Film Still from Sunless Haven (2024)

George Clarks latest film, Sunless Haven (2024) will premiere at the opening of the 14th edition of Open City Documentary Festival at the ICA on Wednesday 24 April. Sunless Haven was commissioned by historians Simeon Koole and Ben Mechen as part of the AHRC funded project Within Worlds. Focusing on echoes and traces of the past in the present, the project explores how film can be a tool to imagine the experiences in, around and through the London Docklands at the turn of the 20th century. Animating a host of dispersed fragments from historical documents to architectural remnants and the river, Sunless Haven looks at the docklands as a resonant chamber connecting desperate worlds. 

The film will be presented as part of a specially curated programme, assembled by Clark, drawing on his long term 35mm film project Eyemo Rolls – an expanding constellation of over 200 films shot in camera since 2011 – together with works by other artists. Evoking the concept of “Flowing Water Parallelisms” in Chinese poetry, this special screening draws together works connected to ideas of water and liquid bodies as a way to think about worlds within worlds at various border and transient zones. The premiere will be followed by a discussion between George Clark and Simeon Koole, chaired by May Adadol Ingawanij. There will also be a dedicated walk in the docklands to visit historical sites on Sunday 28 April. 

Film Still from Sunless Haven (2024)

Sunless Haven was made by George Clark, in collaboration with sound artist (and CREAM PhD alum) Jol Thoms and performance artist Yarli Allison. Woven into the film are attempts to understand the docklands as a meeting place between different ecologies, enclosures and epochs, as a point of entanglement of the city and world. The film looks at ways to describe and embody these enmeshed histories; from the legacy of police persecution of seaman boarding houses and Indian dockworkers know as lascars, to the traces of early Chinatown in Limehouse and the experiences of London by Ayahs and Amahs – predominantly Chinese or Indian nannies brought back from colonies and abandoned in the city after the voyage.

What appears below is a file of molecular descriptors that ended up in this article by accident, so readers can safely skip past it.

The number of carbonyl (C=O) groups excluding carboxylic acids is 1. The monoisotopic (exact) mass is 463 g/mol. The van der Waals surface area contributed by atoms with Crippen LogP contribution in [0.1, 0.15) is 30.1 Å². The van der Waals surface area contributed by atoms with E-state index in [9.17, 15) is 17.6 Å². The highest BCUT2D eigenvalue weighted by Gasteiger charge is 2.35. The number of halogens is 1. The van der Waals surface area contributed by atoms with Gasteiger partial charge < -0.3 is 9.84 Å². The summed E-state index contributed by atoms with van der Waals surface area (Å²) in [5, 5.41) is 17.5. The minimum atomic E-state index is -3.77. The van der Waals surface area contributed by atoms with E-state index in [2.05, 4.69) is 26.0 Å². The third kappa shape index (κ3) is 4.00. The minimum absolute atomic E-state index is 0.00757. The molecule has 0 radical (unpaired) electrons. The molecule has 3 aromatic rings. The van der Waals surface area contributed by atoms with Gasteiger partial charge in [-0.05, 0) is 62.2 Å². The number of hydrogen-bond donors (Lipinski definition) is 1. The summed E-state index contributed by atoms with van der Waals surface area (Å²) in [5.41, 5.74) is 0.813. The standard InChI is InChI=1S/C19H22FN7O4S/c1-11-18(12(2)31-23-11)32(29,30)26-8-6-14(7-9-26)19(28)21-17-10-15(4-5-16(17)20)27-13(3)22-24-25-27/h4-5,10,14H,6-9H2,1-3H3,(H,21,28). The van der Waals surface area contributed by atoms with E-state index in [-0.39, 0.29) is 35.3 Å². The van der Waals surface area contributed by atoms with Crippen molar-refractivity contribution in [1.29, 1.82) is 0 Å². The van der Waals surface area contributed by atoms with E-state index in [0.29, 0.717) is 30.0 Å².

Film Still from Sunless Haven (2024)

Open City Documentary Festival closes with a special screening of Leila and the Wolves (dir. Heiny Srour), co-presented with Cinenova, a volunteer-run organisation preserving and distributing the work of feminist film and video makers. Leila and the Wolves reveals a hidden past of women’s struggle in Palestine and Lebanon in an attempt to rewrite the history of the region from a feminist point of view. In an interview from 2020, the filmmaker says: “Nowadays, Leila and the Wolves is travelling the world again, more relevant than ever; my unconscious and the collective unconscious of the women of the Middle East spoke together throughout the extreme conditions of making this film.” The screening will be introduced by CREAM doctoral candidate and Techne Scholar, Nadia Yahlom.

Sunless Haven premieres at 6.30pm at the ICA on Wednesday 24 April.  

Within Worlds Docklands Walk takes place on Sunday 28 March – meeting outside the Dickens Inn, Marble Quay, St Katharine’s Way London E1W 1UH at 10.30am. Find out more about the walk here. 

Leila and the Wolves screens at the ICA at 6.30pm on Tuesday 30 April. 

For more information, visit the Open City Docs website.